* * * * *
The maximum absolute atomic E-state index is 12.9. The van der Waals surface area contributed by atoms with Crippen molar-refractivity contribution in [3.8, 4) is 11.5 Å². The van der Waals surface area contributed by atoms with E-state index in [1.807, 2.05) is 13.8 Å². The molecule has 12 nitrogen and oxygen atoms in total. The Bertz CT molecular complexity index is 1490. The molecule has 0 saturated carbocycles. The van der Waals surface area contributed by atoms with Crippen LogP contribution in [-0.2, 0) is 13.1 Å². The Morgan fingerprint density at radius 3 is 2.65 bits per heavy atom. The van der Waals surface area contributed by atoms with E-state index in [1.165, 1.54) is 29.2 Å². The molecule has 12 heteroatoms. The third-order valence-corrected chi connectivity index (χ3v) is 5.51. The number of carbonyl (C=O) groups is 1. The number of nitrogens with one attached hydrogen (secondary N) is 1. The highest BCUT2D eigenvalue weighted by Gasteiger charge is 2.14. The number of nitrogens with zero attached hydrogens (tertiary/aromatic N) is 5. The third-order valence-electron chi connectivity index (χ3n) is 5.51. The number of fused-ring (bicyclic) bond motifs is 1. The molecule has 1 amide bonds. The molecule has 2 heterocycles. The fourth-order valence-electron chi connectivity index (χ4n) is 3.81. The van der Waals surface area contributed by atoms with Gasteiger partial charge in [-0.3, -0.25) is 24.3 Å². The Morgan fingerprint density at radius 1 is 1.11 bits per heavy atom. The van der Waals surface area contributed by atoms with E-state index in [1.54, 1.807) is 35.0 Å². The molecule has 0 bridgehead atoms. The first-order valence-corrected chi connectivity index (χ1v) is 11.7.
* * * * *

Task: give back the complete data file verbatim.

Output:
The maximum absolute atomic E-state index is 12.9. The van der Waals surface area contributed by atoms with Crippen molar-refractivity contribution in [3.8, 4) is 11.5 Å². The van der Waals surface area contributed by atoms with E-state index in [1.807, 2.05) is 13.8 Å². The molecule has 12 nitrogen and oxygen atoms in total. The Bertz CT molecular complexity index is 1490. The molecule has 0 saturated carbocycles. The van der Waals surface area contributed by atoms with Crippen LogP contribution in [-0.2, 0) is 13.1 Å². The Morgan fingerprint density at radius 3 is 2.65 bits per heavy atom. The van der Waals surface area contributed by atoms with E-state index in [1.165, 1.54) is 29.2 Å². The molecule has 12 heteroatoms. The third-order valence-corrected chi connectivity index (χ3v) is 5.51. The number of carbonyl (C=O) groups is 1. The number of nitrogens with one attached hydrogen (secondary N) is 1. The highest BCUT2D eigenvalue weighted by Gasteiger charge is 2.14. The number of nitrogens with zero attached hydrogens (tertiary/aromatic N) is 5. The third-order valence-electron chi connectivity index (χ3n) is 5.51. The number of fused-ring (bicyclic) bond motifs is 1. The molecule has 1 amide bonds. The molecule has 2 heterocycles. The fourth-order valence-electron chi connectivity index (χ4n) is 3.81. The van der Waals surface area contributed by atoms with Gasteiger partial charge in [-0.3, -0.25) is 24.3 Å². The Morgan fingerprint density at radius 1 is 1.11 bits per heavy atom. The van der Waals surface area contributed by atoms with E-state index in [1.54, 1.807) is 35.0 Å². The molecule has 0 bridgehead atoms. The first-order valence-corrected chi connectivity index (χ1v) is 11.7.